Two weeks ago I, Sue, introduced you to my dear friend, Bethany, a remarkable young wife and mom who has shared courageously with Listening on the Journey readers her story of childhood abuse and the lingering impact it has on her adult life. Her healing is a journey, which she must take one step at a time. Some days Bethany feels like she’s making progress, and other days, she feels like a failure.
I don’t know about you, but that’s my struggle as well. Most of my life journey has felt like I manage to take three steps forward, only to stumble and then fall two steps behind. Sometimes that makes me feel frustrated, but when I take a moment to glance into my life’s rearview mirror, I realize I have made progress! That realization gives me courage to keep moving forward, to keep placing one foot of faith in front of the other.
Today, Bethany discloses what helped her begin to move forward in her journey of healing. Again, thank you, Bethany, for your authenticity, bravery and vulnerability.
A short time after I’d exposed my story for the first time, the woman at church who’d been so helpful and encouraging, introduced me to Paul Young, our church’s weekend guest speaker. (Sue’s Note: Paul Young authored the immensely popular book, The Shack, which he describes as “the inside story of the soul.” Young too was the victim of childhood abuse. To learn more of Paul Young’s story, visit https://www.youtube.com/watch?v=G-BB2ylI8EU).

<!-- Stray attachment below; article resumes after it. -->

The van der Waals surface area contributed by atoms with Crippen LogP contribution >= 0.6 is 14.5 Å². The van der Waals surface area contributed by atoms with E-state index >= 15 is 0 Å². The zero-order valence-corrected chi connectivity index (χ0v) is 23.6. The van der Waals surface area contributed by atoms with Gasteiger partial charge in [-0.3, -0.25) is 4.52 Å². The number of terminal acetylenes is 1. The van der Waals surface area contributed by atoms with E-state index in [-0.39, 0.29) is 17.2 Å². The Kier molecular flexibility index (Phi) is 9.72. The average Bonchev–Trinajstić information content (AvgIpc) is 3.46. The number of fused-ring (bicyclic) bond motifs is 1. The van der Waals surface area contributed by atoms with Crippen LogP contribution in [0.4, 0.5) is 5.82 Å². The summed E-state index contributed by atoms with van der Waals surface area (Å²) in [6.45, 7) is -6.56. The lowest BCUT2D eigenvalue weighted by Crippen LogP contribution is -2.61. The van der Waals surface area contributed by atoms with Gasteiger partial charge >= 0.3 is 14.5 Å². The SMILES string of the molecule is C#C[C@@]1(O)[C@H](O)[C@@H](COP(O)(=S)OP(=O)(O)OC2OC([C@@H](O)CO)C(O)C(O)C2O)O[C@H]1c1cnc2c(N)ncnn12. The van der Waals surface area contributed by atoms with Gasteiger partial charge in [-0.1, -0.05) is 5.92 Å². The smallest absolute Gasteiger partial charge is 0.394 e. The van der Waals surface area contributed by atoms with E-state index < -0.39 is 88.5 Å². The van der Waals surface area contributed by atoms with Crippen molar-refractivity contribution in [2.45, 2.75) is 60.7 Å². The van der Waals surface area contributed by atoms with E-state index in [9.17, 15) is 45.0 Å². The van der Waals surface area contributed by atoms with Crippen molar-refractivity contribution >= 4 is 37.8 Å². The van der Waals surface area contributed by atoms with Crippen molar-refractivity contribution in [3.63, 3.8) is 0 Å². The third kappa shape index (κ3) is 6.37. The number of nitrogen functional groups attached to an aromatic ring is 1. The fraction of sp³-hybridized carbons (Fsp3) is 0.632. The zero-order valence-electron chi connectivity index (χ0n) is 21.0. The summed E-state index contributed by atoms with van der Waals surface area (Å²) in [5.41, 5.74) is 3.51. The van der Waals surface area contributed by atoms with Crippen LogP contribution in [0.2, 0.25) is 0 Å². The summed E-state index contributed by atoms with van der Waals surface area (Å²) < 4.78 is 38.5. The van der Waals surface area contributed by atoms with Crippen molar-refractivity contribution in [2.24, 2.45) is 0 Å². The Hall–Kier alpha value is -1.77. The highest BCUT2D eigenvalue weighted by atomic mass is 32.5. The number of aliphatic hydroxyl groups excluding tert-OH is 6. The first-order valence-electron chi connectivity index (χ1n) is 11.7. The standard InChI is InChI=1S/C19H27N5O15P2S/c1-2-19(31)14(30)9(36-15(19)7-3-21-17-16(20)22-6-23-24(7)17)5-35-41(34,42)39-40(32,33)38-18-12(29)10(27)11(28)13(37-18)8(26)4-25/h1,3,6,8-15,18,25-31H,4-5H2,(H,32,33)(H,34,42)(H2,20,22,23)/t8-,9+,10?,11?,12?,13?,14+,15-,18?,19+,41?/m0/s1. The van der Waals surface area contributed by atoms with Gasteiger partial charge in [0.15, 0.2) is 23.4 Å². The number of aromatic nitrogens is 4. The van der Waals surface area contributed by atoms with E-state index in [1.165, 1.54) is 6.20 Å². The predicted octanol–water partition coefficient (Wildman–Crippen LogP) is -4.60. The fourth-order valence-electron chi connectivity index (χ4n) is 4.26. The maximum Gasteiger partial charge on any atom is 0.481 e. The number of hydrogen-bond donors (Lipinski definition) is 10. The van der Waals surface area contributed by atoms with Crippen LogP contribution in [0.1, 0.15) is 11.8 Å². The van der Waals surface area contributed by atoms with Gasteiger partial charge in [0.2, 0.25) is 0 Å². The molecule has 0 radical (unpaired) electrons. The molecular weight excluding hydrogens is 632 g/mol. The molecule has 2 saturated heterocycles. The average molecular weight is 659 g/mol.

I talked to Paul a little about my story. I was feeling overwhelmed with where to start, and he told me, “Just take it one day at a time.” That advice helped me not rush. I decided to just put one foot in front of the other, one day at a time.
I realized it’s okay to be angry. I have some very good reasons for being angry.
I began to believe it’s okay to cry. There is much pain and sadness in my ‘little-girl’ story.
I also began to understand that some life issues are overwhelming, and it’s okay to feel overwhelmed.
I learned I needed to be kind to myself. I knew if I were helping another woman through this process, I would have lots of grace and love for her. I wanted to learn how to do the same for me. Sometimes, though, I’m not successful because I can be very hard on Bethany!
Finally, I realized I needed to start and JUST DO SOMETHING!
If your story resembles mine in any way, we need to remember that we’ll never look back and wish we had waited longer to get help.
This poem by Ijeoma Umebinyuo has become a favorite of mine.
Start where you are.
Start with pain.
Start with doubt.
Start with hands shaking.
Start with voice trembling but start.
Start and don’t stop.
Start where you are, with what you have.
As you just start and do something to rescue the ‘little girl’ in your story, we’re both cheering you on!
When Bethany determined to take steps necessary to heal from the trauma of her childhood story, she learned her journey of healing was going to take time. She also realized she had to get started. Bethany’s heart told her she would never look back and regret taking those first painful, but crucial, steps. The red light on the horizon facing this little girl in the pink raincoat serves to remind us that as we navigate the painful segments of our journey, sometimes we need to stop, rest and take care of ourselves. The next time we meet, we’ll take a look at practical ways to do that.